I wonder what a lease will go for. Might hold me over until Tesla or Leaf arrive with their midpriced cars (200+miles)

  4. Nate says:

    What is the cargo volume?

    1. Nate says:

      Didn’t see it on Hyundai’s page for it but Car & Driver says 9.9 cubic feet.

      http://www.caranddriver.com/reviews/2016-hyundai-sonata-hybrid-and-plug-in-hybrid-first-drive-review

  5. Chip says:

    “The Hyundai Sonata Plug-in Hybrid is rated for 27 miles” is incorrect; it should say 0 to 27 miles.
    The electric motor is 50kW, which is less than the PiP & a lot less than the Volt.
    With only 50k in a mid-sized sedan, the gasoline engine is likely to to start up during acceleration. Mainstream Hyundai customers might not mind if they can drive most of their commute charging at home & at work.

    It will be interesting to see if how sales of the Sonata PHEV compare with the Volt EREV. Will the 5 seat mid size Sonata with 0-27 miles electric range win more customers than the 4.5 seat compact Volt coupe hatchback with 53 miles?

    Also, with no 2016 PiP, will Hyundai win over existing Prius owners?

    1. JakeY says:

      Hyundai has an uphill battle to build up their hybrid brand though and with a higher price than the PiP and also the Volt (both before and after the credit), I’m not sure they will win that battle.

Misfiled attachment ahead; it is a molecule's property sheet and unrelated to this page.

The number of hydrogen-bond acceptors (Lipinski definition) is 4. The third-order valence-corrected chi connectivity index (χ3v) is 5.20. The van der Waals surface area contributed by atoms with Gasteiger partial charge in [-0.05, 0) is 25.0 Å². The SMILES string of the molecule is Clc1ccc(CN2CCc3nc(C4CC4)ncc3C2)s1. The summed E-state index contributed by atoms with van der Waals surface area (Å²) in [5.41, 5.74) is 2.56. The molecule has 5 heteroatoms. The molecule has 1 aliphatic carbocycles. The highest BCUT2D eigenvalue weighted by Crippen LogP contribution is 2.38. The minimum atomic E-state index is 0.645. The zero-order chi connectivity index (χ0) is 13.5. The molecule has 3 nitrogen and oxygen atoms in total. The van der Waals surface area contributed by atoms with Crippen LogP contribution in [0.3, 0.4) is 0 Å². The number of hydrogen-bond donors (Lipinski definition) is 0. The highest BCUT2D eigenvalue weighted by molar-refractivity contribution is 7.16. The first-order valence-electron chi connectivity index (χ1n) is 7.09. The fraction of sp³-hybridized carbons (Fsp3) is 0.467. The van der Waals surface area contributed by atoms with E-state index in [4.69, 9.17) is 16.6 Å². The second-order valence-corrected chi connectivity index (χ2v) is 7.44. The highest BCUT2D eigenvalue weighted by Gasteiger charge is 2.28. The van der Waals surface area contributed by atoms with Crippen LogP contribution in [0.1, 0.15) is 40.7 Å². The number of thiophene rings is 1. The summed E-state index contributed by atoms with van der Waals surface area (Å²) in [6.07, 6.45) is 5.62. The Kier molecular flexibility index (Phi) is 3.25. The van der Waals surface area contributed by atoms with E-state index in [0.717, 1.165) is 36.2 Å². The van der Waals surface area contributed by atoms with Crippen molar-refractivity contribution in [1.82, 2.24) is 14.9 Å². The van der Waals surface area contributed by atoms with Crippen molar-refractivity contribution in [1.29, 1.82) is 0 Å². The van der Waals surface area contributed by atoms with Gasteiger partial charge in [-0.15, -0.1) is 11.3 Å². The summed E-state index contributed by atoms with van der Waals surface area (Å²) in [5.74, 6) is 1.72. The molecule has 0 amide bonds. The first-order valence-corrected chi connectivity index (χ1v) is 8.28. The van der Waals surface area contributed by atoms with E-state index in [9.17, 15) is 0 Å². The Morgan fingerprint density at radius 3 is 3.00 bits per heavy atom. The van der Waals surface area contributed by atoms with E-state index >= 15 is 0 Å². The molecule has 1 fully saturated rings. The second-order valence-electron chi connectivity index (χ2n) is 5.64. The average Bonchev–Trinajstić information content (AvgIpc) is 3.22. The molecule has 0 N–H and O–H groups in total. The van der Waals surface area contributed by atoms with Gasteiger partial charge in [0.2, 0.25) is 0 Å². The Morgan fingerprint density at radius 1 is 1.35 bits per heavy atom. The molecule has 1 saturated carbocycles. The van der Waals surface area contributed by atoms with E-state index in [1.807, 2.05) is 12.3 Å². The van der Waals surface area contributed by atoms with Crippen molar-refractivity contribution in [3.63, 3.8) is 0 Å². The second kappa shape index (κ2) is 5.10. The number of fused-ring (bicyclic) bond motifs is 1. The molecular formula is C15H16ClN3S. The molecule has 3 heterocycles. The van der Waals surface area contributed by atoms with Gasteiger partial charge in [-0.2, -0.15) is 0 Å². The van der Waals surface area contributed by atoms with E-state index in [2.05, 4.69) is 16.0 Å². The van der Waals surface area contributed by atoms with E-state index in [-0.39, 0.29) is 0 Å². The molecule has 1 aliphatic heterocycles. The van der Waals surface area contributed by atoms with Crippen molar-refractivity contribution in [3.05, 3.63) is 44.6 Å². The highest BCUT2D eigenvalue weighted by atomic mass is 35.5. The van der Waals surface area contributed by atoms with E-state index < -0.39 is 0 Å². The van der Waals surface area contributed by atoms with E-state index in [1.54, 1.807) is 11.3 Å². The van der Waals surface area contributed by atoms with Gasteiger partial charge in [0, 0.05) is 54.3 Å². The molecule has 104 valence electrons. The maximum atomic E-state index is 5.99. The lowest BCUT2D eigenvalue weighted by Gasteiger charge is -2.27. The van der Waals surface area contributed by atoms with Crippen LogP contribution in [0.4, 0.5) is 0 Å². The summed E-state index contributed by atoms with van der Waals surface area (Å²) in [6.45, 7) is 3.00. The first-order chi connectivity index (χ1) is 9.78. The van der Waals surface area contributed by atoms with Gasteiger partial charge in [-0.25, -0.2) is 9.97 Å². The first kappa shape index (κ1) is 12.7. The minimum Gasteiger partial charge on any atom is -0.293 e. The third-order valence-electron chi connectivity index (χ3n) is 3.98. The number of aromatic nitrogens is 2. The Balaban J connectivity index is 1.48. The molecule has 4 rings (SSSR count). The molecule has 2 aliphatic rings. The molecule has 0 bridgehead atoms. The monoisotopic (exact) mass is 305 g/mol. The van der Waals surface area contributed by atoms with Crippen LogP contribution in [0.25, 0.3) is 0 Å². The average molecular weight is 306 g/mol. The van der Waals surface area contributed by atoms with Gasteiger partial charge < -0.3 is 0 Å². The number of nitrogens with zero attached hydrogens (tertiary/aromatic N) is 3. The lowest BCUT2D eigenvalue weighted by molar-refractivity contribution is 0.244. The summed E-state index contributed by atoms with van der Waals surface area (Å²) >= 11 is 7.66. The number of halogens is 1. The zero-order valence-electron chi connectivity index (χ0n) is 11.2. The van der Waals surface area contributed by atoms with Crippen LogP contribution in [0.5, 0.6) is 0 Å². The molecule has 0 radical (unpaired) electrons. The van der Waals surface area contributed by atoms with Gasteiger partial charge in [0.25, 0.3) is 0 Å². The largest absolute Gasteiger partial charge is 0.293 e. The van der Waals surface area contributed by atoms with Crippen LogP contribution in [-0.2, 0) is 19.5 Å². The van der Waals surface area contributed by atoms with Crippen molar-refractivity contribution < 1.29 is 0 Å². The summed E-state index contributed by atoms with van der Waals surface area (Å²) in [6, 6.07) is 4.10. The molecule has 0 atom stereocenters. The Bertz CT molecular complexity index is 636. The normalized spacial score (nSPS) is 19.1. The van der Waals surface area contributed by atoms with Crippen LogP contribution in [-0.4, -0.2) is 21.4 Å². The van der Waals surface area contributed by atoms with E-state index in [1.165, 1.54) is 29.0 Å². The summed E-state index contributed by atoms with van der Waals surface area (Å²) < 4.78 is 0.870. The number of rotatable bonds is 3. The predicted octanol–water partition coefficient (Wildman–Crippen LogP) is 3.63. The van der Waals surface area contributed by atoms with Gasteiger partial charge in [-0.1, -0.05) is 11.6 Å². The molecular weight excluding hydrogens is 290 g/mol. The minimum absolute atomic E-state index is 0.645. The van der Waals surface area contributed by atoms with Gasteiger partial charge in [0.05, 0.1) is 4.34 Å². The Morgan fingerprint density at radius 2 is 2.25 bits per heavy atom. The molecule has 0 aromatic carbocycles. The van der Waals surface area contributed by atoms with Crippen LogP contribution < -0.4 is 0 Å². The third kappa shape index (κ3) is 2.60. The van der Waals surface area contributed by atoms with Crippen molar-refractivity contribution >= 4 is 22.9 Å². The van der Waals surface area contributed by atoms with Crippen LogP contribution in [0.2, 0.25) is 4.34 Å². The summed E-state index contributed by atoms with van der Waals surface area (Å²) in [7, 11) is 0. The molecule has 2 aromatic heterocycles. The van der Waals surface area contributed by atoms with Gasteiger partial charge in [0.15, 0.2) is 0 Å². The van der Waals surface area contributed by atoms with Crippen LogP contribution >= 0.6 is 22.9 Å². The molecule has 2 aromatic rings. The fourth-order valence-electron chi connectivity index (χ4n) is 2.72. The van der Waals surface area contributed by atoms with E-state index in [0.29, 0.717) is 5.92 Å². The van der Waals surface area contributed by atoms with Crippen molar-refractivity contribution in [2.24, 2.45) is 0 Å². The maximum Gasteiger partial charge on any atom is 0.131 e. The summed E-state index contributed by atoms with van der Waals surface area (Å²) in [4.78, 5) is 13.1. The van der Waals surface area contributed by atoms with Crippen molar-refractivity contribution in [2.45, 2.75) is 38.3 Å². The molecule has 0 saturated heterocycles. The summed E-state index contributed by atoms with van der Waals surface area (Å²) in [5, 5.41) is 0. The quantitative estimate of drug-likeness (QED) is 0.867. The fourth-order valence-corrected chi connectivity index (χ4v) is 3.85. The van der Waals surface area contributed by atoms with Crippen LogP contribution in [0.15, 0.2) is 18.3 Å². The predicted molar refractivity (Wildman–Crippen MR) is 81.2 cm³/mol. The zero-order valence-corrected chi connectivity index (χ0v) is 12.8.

2. David Murray says:

      Sort of. Keep in mind that even though the PIP has a larger drive motor, the PiP is limited by the battery and power electronics to less, I think somewhere around 35kw from the battery. So if this car could deliver the entire 50kw it probably wouldn’t be too bad around town, but you could forget driving EV on the highway.

      1. pjwood1 says:

        Old Volt was 111kw. Astute to point out PIP battery limits, but with 30-50kw it will likely never go the 27 miles, unless the midsize’s driver is on some kind of mission. Hyundai has also been in trouble w/EPA, for efficiency stats, in the recent past.

      2. Doggydogworld says:

        50 kW is more than ample for highway cruising. This car needs about 15kw at 60 mph flat. It needs the ICE for 90 flat, steep highway grades and high speed acceleration (e.g. short highway on ramp)

        1. ModernMarvelFan says:

          “50 kW is more than ample for highway cruising”

          With a 8kWh usable battery, you are lucky to get 10 minutes out of the battery under load.

    3. Scramjett says:

      Keep in mind that the Hyundai Sonata PHEV has a more traditional 6 speed automatic transmission. I don’t know exactly how the motor is linked, but if it drives the wheels through the transmission, then the transmission will be able to keep the motor in its optimum torque band.